Book of Dede Korkut

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The Book of Dede Korkut, also spelled as Dada Gorgud, Dede Qorqut or Qorqit ata, is the most famous epic stories of the Oghuz Turks. The stories have values important to the social lifestyle of the nomadic Turks and their pre-Islamic beliefs. The book's mythic story is part of the culture of Turkic states. Some of those are Turkey, Azerbaijan, Turkmenistan, Kazakhstan and to a smaller amount Kyrgyzstan.[1]

The stories were first told orally before they were written as a book. There are many versions of the stories. Many dates have been used for the first written copies. Geoffery Lewis dates it fairly early in the 15th century[2][3]. Cemal Kafadar said that it was no earlier than the 15th century[4]. Stanford Jay Shaw (1977) in his history of the Ottoman empire dates it in the 14th century.[5]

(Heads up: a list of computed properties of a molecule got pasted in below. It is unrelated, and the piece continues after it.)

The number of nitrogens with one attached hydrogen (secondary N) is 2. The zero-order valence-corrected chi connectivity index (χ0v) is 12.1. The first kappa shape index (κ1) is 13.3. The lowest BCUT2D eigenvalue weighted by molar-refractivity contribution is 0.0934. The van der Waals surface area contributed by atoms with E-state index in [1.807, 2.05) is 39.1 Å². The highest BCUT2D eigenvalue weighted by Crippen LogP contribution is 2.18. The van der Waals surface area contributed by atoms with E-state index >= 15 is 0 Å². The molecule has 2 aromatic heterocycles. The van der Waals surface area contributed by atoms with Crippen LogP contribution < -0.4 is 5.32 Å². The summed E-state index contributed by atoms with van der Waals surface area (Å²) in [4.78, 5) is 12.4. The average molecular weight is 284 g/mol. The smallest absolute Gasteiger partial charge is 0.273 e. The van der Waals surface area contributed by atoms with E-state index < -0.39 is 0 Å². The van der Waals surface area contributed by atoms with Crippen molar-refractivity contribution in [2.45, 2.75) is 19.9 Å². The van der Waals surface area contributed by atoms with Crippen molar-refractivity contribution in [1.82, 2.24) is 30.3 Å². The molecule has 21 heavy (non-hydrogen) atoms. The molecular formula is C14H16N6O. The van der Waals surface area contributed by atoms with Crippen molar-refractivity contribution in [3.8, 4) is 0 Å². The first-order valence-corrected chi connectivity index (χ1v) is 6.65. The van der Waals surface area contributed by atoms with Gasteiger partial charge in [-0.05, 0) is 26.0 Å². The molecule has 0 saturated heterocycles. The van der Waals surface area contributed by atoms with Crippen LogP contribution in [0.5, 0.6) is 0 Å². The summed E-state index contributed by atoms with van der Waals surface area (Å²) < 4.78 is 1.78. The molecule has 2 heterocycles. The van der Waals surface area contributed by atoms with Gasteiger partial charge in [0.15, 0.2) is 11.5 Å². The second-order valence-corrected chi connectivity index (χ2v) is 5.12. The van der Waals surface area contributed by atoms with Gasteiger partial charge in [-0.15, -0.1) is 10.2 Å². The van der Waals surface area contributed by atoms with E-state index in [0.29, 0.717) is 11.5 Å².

References[change | edit source]

  1. "The book of my grandfather Korkut" (trans., intro and comments by V.Barthold, new ed., intro and comments by V.M.Zhirmunskiy and A.N.Kononov) // Moscow and Leningrad, USSR Academy of Sciences, 1962, p. 6
  2. Cemal Kafadar(1995), “in Between Two Worlds: Construction of the Ottoman states”, University of California Press, 1995.
  3. Michael E. Meeker, “The Dede Korkut Ethic”, International Journal of Middle East Studies, Vol. 24, No. 3 (Aug., 1992), 395-417.
  4. Cemal Kafadar(1995), “in Between Two Worlds: Construction of the Ottoman states”, University of California Press, 1995.
  5. Stanford Jay Shaw, History of the Ottoman Empire and Modern Turkey, Cambridge University, 1977, pg 141.